AUSTIN (KXAN) — Parts of Central Texas had another Friday night of severe weather. Storms arrived in San Saba County between 3:30 and 4 p.m. They marched across our northern and eastern counties before exiting Lee County around 1 a.m. Saturday.
Most of the storm reports documented by the Storm Prediction Center were from hail 1.00″ (quarter-size) to two reports of 2.50″ (hen egg-size) in diameter. As of Sunday morning the Storm Prediction Center is documenting 23 reports of hail 1.00″ or greater.
There were two reports of hail the size of a tennis ball (2.50″). The first, at 6:35, cracked a windshield 4 miles northeast of Inks Lake State Park. The second, a half hour later, was reported at Burnet Municipal Airport. Burnet Co. had 13 of those 23 reports of large hail.
A peak wind gust of 64 mph was clocked at a location 3 miles north of Point Venture. Gusts of 60 mph were reported at the airport in Cameron (Milam County) and a location 4 miles south-southeast of Georgetown.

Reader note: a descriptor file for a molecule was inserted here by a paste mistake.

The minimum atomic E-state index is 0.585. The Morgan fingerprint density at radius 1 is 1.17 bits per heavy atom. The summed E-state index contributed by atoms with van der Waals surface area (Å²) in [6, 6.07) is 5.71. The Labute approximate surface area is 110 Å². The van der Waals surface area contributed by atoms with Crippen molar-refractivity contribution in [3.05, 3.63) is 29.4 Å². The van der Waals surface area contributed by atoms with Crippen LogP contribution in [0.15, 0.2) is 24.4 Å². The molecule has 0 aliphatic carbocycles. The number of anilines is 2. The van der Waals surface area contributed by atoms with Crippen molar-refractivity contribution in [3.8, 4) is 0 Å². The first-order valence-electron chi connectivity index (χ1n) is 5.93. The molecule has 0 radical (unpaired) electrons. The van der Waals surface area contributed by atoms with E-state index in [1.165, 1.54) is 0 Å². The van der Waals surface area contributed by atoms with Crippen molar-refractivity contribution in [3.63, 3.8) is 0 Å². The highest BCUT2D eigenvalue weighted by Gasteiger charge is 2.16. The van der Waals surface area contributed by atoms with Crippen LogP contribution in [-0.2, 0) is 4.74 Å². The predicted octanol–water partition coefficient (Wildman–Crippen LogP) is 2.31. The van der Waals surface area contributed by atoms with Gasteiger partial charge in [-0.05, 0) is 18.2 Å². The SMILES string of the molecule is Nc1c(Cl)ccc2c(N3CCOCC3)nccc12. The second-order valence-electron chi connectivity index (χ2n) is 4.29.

Much-needed rain totals of 1.00″ to two over 3.00″ were reported in the Hill Country in locations where the drought is severe to extreme (Category 2 to 3):
- 3.29″ 6 miles west-southwest of Burnet
- 3.24″ 10 miles north of Tow
- 2.93″ 4 miles east of Cherokee
- 2.28″ Lake LBJ (Sandy Harbor)
- 2.23″ Sandy Creek near Click)
More rain and thunderstorms are forecast for this area. Those rain chances are slim today through Monday but do go up from Tuesday to Friday. The unsettled weather pattern comes as a result of Gulf moisture from the surface flow coming from the south to the southeast. Upper levels winds will continue to bring in moisture from the Pacific with an increased chance of showers and thunderstorms mid- to late-week.
Beyond that, the 8- to 14-Day Precipitation Outlook from the Climate Prediction Center continues its forecast of above-normal precipitation. Remember, May is our wettest month with a normal of 5.04″.